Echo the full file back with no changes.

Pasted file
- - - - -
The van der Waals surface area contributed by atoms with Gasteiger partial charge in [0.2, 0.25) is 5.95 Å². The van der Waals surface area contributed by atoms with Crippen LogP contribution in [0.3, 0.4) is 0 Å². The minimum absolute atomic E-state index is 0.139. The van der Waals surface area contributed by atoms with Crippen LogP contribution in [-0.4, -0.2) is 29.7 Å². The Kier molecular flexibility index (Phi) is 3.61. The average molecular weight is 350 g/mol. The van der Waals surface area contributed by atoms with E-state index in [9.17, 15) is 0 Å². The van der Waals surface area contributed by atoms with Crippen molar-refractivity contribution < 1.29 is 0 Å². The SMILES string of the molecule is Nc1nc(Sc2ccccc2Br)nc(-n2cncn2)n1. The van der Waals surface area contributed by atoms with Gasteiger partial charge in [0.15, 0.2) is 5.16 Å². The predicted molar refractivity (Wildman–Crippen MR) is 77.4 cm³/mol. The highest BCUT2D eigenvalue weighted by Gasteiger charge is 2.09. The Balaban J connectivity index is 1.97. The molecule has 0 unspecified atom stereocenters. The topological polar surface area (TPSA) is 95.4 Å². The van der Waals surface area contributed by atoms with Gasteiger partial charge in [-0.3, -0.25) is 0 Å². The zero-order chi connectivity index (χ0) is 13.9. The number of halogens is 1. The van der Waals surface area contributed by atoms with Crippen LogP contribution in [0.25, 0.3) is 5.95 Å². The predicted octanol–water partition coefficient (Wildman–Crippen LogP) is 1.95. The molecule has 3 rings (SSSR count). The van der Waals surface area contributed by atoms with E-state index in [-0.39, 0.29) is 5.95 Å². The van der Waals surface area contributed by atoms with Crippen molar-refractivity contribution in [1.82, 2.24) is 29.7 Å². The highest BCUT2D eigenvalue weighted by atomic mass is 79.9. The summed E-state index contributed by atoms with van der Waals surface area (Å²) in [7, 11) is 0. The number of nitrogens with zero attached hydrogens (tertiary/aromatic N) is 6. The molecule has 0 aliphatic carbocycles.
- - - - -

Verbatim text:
The van der Waals surface area contributed by atoms with Gasteiger partial charge in [0.2, 0.25) is 5.95 Å². The van der Waals surface area contributed by atoms with Crippen LogP contribution in [0.3, 0.4) is 0 Å². The minimum absolute atomic E-state index is 0.139. The van der Waals surface area contributed by atoms with Crippen LogP contribution in [-0.4, -0.2) is 29.7 Å². The Kier molecular flexibility index (Phi) is 3.61. The average molecular weight is 350 g/mol. The van der Waals surface area contributed by atoms with E-state index in [9.17, 15) is 0 Å². The van der Waals surface area contributed by atoms with Crippen molar-refractivity contribution < 1.29 is 0 Å². The SMILES string of the molecule is Nc1nc(Sc2ccccc2Br)nc(-n2cncn2)n1. The van der Waals surface area contributed by atoms with Gasteiger partial charge in [0.15, 0.2) is 5.16 Å². The predicted molar refractivity (Wildman–Crippen MR) is 77.4 cm³/mol. The highest BCUT2D eigenvalue weighted by Gasteiger charge is 2.09. The Balaban J connectivity index is 1.97. The molecule has 0 unspecified atom stereocenters. The topological polar surface area (TPSA) is 95.4 Å². The van der Waals surface area contributed by atoms with Gasteiger partial charge in [-0.3, -0.25) is 0 Å². The zero-order chi connectivity index (χ0) is 13.9. The number of halogens is 1. The van der Waals surface area contributed by atoms with Crippen LogP contribution in [0.25, 0.3) is 5.95 Å². The predicted octanol–water partition coefficient (Wildman–Crippen LogP) is 1.95. The molecule has 3 rings (SSSR count). The van der Waals surface area contributed by atoms with E-state index in [-0.39, 0.29) is 5.95 Å². The van der Waals surface area contributed by atoms with Crippen molar-refractivity contribution in [1.82, 2.24) is 29.7 Å². The highest BCUT2D eigenvalue weighted by atomic mass is 79.9. The summed E-state index contributed by atoms with van der Waals surface area (Å²) in [7, 11) is 0. The number of nitrogens with zero attached hydrogens (tertiary/aromatic N) is 6. The molecule has 0 aliphatic carbocycles.